BK: Why is it so important for the Toronto theatre community to have an event like this? 

SG: One of the metaphors I’ve kind of used for SFYS is that it’s a bit of an elevator lobby to the indie theatre scene. We get people from all areas of the community; people who are both indoctrinated in the community or have never been to the Storefront, or people who know nothing about theatre and just show up. It’s a hub. It’s really a crossover space where members of the community come together and create art together.

For me, it’s a seed-planting and grass-nourishing event. It’s free, no one’s getting paid. All are welcome. It’s free to submit. It’s a pretty equal opportunity event because it’s first-come-first-served for readers. We do try to ensure that new readers get first priority. The best way new and interesting art can happen is if you get as many different people in a room together, creating together. It’s an opportunity for writers, actors and the un-indoctrinated to kind of experiment with the theatre community in a low stakes environment.

It’s also a dramaturgical tool for writers, which can be invaluable. You have a room full of artists with a stack of scripts and a tickle trunk full of various props and costume pieces, so let’s make some work.

BK: This is quite the meet and greet, a place where people can connect. 

SG: Yeah, exactly. Part of what we do for SFYS is that if you have any projects, workshops, shows, classes or auditions coming up that you want to spread the word on, you get 30 seconds to say your piece.

BK: What’s the turn out usually like?

SG: We never have less than 30 people. It’s cabaret style so people can come and go.

Photo Credit: John Gundy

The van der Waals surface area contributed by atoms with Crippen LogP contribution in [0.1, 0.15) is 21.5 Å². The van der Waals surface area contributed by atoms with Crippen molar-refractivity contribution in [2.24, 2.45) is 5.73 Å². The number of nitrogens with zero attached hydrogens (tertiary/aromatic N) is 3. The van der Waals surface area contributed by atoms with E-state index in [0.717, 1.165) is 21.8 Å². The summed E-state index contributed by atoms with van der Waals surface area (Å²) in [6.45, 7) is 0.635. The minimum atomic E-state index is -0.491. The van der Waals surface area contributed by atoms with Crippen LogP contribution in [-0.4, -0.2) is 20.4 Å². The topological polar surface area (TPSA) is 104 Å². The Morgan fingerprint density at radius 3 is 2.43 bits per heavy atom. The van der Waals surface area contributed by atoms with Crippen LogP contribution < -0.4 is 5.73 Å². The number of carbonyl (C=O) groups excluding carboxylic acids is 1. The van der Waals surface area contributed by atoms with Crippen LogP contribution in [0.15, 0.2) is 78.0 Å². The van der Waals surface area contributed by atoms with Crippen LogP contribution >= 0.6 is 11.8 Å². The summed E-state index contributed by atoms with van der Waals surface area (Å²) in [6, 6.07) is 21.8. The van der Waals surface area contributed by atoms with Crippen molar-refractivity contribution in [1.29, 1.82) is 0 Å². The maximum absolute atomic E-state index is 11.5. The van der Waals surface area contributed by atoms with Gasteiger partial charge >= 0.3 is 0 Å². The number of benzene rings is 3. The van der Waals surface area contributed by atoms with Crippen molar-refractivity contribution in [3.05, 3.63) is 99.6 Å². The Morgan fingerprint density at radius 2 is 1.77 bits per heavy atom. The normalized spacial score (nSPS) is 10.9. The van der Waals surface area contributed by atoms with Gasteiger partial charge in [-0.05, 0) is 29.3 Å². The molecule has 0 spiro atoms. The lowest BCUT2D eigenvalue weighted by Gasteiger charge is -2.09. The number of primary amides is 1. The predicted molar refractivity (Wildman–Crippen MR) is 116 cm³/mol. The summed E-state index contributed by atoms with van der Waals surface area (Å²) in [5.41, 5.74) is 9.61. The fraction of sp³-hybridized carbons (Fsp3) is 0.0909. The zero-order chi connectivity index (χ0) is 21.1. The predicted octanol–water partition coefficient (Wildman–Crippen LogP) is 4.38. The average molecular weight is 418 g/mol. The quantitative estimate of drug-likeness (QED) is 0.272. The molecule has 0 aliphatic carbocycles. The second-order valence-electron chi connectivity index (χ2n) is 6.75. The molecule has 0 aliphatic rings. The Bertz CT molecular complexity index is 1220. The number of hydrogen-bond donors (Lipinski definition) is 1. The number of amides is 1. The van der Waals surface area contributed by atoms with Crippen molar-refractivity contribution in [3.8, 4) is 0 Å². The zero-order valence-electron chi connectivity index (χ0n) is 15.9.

Photo Credit: John Gundy

BK: Why are you leaving?

SG: Because I’m just not that good at it. No. No. I kid. I kid.

I’m very proud of what I have done and what the event has become under my time, but I feel in order for the event to grow beyond what it currently is, it deserves fresh eyes and a new artist with a greater reach in terms of the community. Cameron Wyllie who is a very funny guy from the comedy community, is taking over my hosting duties. He is a sketch writer and performer and he produced Toronto Sketch Fest earlier this year. I feel he has much more experience producing events than I do, so I feel the event will be in very good hands.

Marissa Heintzman is taking over most of the administrative duties. She has her Masters from the University of Glasgow and has expressed much more interest in administrative handling and has actually written a thesis on the effects of modern drama and modern theatrical writing on the current generation. I feel that she will bring so much insight in terms of the sociological implications that an event like SFYS can provide to a community. Kat Letwin is staying on board. She has been, and continues to be, an irreplaceable part of SFYS.

BK: What do you hope the future is for this event?

SG: SFYS under my guidance has been an equal opportunity for female readers. One of the strongest causes I am passionate about is equality for female writers and actresses’ voices on stage. I’m a big fan of HERstory Counts, who actually previewed at SFYS last year. My biggest failing has been in outreach and diversity of communities. Art benefits from diversity. The event is only 3 years old and hopefully this will reach into as many communities as it can. SFYS can introduce people from various communities to each other, if nothing else, to foster greater community building.

BK: That’s lovely.

SG: It’s truly a platform, it’s a stage, it says, “Come one, come all.” I’m hoping more groups will approach SFYS looking for partnership on certain projects. That would be nice. Again there’s no money or funding involved in SFYS. The only real currency in this event is each other, the talents we have and the work we make. I’m hoping that an artistic bunz trading zone can happen at SFYS.